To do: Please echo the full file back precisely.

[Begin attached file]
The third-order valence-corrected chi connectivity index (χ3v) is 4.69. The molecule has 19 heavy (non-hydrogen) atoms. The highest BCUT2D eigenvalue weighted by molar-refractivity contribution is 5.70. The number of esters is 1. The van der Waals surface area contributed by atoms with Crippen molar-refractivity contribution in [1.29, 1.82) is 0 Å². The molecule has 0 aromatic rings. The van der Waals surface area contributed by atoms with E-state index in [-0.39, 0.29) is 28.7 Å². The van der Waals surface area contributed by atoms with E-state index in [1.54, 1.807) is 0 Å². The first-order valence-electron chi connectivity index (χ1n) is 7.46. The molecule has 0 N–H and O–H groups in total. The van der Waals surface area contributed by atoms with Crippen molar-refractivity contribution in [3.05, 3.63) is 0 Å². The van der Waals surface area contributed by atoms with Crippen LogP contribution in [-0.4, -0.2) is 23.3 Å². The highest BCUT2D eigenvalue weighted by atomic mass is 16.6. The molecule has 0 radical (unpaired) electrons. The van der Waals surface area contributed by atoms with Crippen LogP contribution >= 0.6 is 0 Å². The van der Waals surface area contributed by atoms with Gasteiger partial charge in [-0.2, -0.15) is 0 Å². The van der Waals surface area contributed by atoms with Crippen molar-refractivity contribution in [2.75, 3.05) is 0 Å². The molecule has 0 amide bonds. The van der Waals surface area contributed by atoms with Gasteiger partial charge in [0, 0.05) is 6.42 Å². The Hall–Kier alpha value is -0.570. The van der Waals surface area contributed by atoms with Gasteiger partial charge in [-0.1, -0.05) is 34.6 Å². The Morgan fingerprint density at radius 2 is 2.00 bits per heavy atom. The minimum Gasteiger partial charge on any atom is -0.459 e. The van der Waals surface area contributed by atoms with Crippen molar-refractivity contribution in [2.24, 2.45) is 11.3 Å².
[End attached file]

The third-order valence-corrected chi connectivity index (χ3v) is 4.69. The molecule has 19 heavy (non-hydrogen) atoms. The highest BCUT2D eigenvalue weighted by molar-refractivity contribution is 5.70. The number of esters is 1. The van der Waals surface area contributed by atoms with Crippen molar-refractivity contribution in [1.29, 1.82) is 0 Å². The molecule has 0 aromatic rings. The van der Waals surface area contributed by atoms with E-state index in [-0.39, 0.29) is 28.7 Å². The van der Waals surface area contributed by atoms with E-state index in [1.54, 1.807) is 0 Å². The first-order valence-electron chi connectivity index (χ1n) is 7.46. The molecule has 0 N–H and O–H groups in total. The van der Waals surface area contributed by atoms with Crippen molar-refractivity contribution in [3.05, 3.63) is 0 Å². The van der Waals surface area contributed by atoms with Crippen LogP contribution in [-0.4, -0.2) is 23.3 Å². The highest BCUT2D eigenvalue weighted by atomic mass is 16.6. The molecule has 0 radical (unpaired) electrons. The van der Waals surface area contributed by atoms with Crippen LogP contribution >= 0.6 is 0 Å². The van der Waals surface area contributed by atoms with Gasteiger partial charge in [-0.2, -0.15) is 0 Å². The van der Waals surface area contributed by atoms with Crippen molar-refractivity contribution in [2.75, 3.05) is 0 Å². The molecule has 0 amide bonds. The van der Waals surface area contributed by atoms with Gasteiger partial charge in [0, 0.05) is 6.42 Å². The Hall–Kier alpha value is -0.570. The van der Waals surface area contributed by atoms with Gasteiger partial charge in [-0.1, -0.05) is 34.6 Å². The Morgan fingerprint density at radius 2 is 2.00 bits per heavy atom. The minimum Gasteiger partial charge on any atom is -0.459 e. The van der Waals surface area contributed by atoms with Crippen molar-refractivity contribution in [2.24, 2.45) is 11.3 Å².